Steven Spielberg’s Lincoln has received overwhelmingly positive reviews, and a look at critical and fan ratings show its on course to be an historical favorite, trailing only one presidential movie.
Publicity still from "Lincoln"
Constitution Daily has put together its own Electoral College of movie reviews, looking at critical and fan ratings from the movie website Rotten Tomatoes and viewer ratings from the Internet Movie Database.
Our index weighs all three factors evenly and looks at 16 theatrical movies that were about a United States president, including three movies that featured a president as a key element of a plot, but not an actor playing a president.
We screened out made-for-TV movies and films that feature fictional presidents, and real-life presidents in fantasy roles.
And Lincoln stacks up very favorably, trailing only All the President’s Men as an overall fan and critical favorite.
Of course, Lincoln could pass All the President’s Men once the awards season is over. The 1976 film from Alan Pakula won four Oscars, but lost in the Best Picture category to Rocky.
The film as well as Spielberg, Daniel Day-Lewis, Tommy Lee Jones, and Sally Field seem set for Oscar nominations.
Here’s our five picks for the most highly regarded presidential movies about real-life events.
1. All The President’s Men
The Robert Redford-Dustin Hoffman feature was the most popular presidential movie on Rotten Tomatoes among critics and fans, and the second most popular on IMDb after Spielberg’s Lincoln.
The critics have given Lincoln a 90 percent positive rating so far, and that number should get higher in time. Several older movies (see below) had higher critical ratings, including a few films younger people have never seen. Among viewers, it was tied with All The President’s Men on Rotten Tomatoes and tops on IMDb.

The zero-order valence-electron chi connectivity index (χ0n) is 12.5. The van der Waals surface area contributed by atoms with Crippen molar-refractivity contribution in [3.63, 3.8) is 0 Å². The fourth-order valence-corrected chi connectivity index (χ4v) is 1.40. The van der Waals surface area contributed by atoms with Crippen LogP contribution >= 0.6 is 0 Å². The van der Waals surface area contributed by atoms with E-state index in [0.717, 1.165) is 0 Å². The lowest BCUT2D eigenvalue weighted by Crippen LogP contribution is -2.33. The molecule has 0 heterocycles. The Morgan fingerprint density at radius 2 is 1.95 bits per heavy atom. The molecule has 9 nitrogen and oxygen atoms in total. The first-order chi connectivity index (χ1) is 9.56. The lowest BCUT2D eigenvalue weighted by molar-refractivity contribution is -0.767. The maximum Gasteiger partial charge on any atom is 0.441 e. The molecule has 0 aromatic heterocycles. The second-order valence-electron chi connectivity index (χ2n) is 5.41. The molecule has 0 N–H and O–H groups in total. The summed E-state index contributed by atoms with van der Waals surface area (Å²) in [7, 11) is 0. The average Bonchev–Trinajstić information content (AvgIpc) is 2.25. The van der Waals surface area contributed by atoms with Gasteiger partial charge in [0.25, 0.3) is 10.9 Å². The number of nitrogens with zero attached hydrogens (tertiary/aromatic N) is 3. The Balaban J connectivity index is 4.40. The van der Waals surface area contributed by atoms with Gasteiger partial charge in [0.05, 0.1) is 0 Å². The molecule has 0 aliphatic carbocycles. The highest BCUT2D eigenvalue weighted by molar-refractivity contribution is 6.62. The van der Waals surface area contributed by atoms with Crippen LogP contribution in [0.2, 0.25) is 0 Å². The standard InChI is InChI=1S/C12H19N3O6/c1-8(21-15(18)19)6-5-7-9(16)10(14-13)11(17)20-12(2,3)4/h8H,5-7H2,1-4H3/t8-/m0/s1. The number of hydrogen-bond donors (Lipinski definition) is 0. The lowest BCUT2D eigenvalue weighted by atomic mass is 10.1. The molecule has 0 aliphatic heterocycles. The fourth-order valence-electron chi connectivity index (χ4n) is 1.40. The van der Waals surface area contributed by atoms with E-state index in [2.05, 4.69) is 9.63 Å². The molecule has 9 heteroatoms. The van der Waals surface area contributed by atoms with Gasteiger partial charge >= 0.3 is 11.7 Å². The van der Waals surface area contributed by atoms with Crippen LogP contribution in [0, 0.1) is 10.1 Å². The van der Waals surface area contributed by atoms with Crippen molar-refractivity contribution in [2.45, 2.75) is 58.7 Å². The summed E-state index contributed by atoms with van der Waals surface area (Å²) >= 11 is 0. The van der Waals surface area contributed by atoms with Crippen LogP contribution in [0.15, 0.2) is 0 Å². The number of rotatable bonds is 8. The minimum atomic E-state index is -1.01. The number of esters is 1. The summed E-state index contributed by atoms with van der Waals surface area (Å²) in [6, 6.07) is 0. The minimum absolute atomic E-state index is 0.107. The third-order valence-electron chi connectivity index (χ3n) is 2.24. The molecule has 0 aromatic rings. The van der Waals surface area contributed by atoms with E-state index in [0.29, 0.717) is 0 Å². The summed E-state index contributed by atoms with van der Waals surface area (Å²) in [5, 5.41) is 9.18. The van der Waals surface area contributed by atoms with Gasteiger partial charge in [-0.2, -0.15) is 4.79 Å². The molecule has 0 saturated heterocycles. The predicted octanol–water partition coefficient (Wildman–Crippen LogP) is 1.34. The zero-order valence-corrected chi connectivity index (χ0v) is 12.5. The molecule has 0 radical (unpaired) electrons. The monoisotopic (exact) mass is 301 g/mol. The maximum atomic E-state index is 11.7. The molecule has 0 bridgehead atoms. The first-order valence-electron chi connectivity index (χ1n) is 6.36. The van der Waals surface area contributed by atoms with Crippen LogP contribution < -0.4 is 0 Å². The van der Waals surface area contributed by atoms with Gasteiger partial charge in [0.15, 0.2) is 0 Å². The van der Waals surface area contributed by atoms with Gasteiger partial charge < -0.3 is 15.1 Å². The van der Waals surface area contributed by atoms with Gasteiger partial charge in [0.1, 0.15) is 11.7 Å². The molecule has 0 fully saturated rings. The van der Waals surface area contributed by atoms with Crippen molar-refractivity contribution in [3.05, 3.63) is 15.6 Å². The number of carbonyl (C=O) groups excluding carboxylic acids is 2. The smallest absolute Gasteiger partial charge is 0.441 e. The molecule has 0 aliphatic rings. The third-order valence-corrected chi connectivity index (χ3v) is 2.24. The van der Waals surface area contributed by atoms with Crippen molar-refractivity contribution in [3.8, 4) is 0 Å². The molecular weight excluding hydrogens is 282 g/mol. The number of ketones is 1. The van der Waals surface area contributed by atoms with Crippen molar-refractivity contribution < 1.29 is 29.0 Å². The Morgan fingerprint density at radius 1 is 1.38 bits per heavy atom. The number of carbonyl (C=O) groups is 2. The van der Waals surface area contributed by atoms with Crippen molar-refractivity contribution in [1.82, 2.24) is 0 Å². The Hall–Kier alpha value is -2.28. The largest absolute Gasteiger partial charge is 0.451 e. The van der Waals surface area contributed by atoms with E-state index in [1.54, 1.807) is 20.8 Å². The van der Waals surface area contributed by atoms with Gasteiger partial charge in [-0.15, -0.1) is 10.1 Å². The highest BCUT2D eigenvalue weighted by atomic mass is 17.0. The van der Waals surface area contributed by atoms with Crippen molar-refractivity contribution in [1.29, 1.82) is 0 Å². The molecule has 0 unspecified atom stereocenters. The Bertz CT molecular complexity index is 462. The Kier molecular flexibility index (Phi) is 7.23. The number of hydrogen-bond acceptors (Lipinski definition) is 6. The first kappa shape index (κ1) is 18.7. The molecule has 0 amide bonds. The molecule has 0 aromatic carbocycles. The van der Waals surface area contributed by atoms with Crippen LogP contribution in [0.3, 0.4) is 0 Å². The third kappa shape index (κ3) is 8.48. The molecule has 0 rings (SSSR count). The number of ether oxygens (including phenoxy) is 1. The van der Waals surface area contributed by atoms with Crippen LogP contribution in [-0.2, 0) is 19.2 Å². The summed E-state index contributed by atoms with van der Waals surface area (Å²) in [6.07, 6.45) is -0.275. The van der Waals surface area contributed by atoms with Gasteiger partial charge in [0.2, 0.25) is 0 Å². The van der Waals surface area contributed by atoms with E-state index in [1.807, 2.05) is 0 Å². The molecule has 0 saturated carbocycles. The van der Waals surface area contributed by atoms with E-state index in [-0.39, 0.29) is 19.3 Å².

3. Young Mr. Lincoln
A lot of younger movie goers have never seen John Ford’s 1939 Lincoln flick. It may look antiquated today, but Ford used Young Mr. Lincoln as a metaphor for political and social issues going on in the New Deal era. Spielberg is a big Ford fan, and Young Mr. Lincoln is considered one of Ford’s best films.
The 2008 Ron Howard drama is a viewer favorite and received five Oscar nominations, including a Best Oscar nomination for Frank Langella.
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Oliver Stone’s 1991 conspiracy theory movie starring Kevin Costner isn’t loved by critics, but it remains a viewer favorite. It also features Tommy Lee Jones in a role that earned him a Best Supporting Actor nomination.
The Rest Of The Top 10
6. Give ‘Em Hell Harry!
The filmed version of the Broadway play earned James Whitmore an Oscar nomination.
7. Thirteen Days
The 2000 drama, again featuring Kevin Costner, bombed at the box office, but it has a popular following. The subject: the Cuban Missile Crisis.
8. Sunrise at Campobello
Another drama based on a play, the 1960 film is about Franklin Roosevelt’s battle with polio and his political comeback in 1924.
9. Abe Lincoln in Illinois
A second Golden Age of Hollywood drama about Lincoln, with a screenplay from legendary writer Robert Sherwood.
The filmed version of the musical 1776 isn’t highly regarded by critics, but it remains popular with the people. It’s also not historically accurate, but who can resist a singing John Adams and Thomas Jefferson?
And the worst film is …
Among the 16 films we rated with our index, Jefferson in Paris was a unanimous last-place finisher. The movie started Nick Nolte as Jefferson and was from the team of director James Ivory and producer Ismail Merchant. Still, it flopped critically and financially.
Other worst film contenders were Oliver Stone’s W and the 1970s assassination thriller Executive Action.
|All the President’s Men||4|
|Young Mr. Lincoln||11|
|Give ‘Em Hell Harry||20|
|Sunrise at Campobello||24|
|Abe Lincoln in Illinois||26|
|The Wind And The Lion||31|
|Jefferson in Paris||48|